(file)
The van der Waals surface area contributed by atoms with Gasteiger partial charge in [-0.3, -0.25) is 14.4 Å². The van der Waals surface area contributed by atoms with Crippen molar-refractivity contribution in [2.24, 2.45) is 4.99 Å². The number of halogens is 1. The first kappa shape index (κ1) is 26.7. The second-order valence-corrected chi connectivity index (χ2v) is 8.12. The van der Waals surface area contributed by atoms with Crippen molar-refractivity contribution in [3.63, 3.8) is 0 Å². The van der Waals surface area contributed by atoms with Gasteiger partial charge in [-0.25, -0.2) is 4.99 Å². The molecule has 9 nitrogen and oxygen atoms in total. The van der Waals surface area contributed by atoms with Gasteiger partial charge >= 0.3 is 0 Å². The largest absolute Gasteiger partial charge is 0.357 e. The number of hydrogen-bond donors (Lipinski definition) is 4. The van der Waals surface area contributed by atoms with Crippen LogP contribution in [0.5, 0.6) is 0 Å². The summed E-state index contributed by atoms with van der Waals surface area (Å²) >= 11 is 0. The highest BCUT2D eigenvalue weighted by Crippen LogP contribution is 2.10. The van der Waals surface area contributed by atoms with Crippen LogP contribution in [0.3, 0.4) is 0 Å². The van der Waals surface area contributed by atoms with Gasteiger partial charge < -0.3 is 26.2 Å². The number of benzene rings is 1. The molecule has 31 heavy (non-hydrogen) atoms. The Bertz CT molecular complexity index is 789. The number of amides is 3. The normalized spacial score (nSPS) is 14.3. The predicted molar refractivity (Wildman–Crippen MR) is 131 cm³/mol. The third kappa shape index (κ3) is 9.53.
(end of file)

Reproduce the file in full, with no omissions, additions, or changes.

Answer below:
The van der Waals surface area contributed by atoms with Gasteiger partial charge in [-0.3, -0.25) is 14.4 Å². The van der Waals surface area contributed by atoms with Crippen molar-refractivity contribution in [2.24, 2.45) is 4.99 Å². The number of halogens is 1. The first kappa shape index (κ1) is 26.7. The second-order valence-corrected chi connectivity index (χ2v) is 8.12. The van der Waals surface area contributed by atoms with Crippen molar-refractivity contribution in [3.63, 3.8) is 0 Å². The van der Waals surface area contributed by atoms with Gasteiger partial charge in [-0.25, -0.2) is 4.99 Å². The molecule has 9 nitrogen and oxygen atoms in total. The van der Waals surface area contributed by atoms with Gasteiger partial charge >= 0.3 is 0 Å². The largest absolute Gasteiger partial charge is 0.357 e. The number of hydrogen-bond donors (Lipinski definition) is 4. The van der Waals surface area contributed by atoms with Crippen LogP contribution in [0.5, 0.6) is 0 Å². The summed E-state index contributed by atoms with van der Waals surface area (Å²) >= 11 is 0. The highest BCUT2D eigenvalue weighted by Crippen LogP contribution is 2.10. The van der Waals surface area contributed by atoms with Crippen LogP contribution in [0.3, 0.4) is 0 Å². The van der Waals surface area contributed by atoms with Gasteiger partial charge < -0.3 is 26.2 Å². The number of benzene rings is 1. The molecule has 31 heavy (non-hydrogen) atoms. The Bertz CT molecular complexity index is 789. The number of amides is 3. The normalized spacial score (nSPS) is 14.3. The predicted molar refractivity (Wildman–Crippen MR) is 131 cm³/mol. The third kappa shape index (κ3) is 9.53.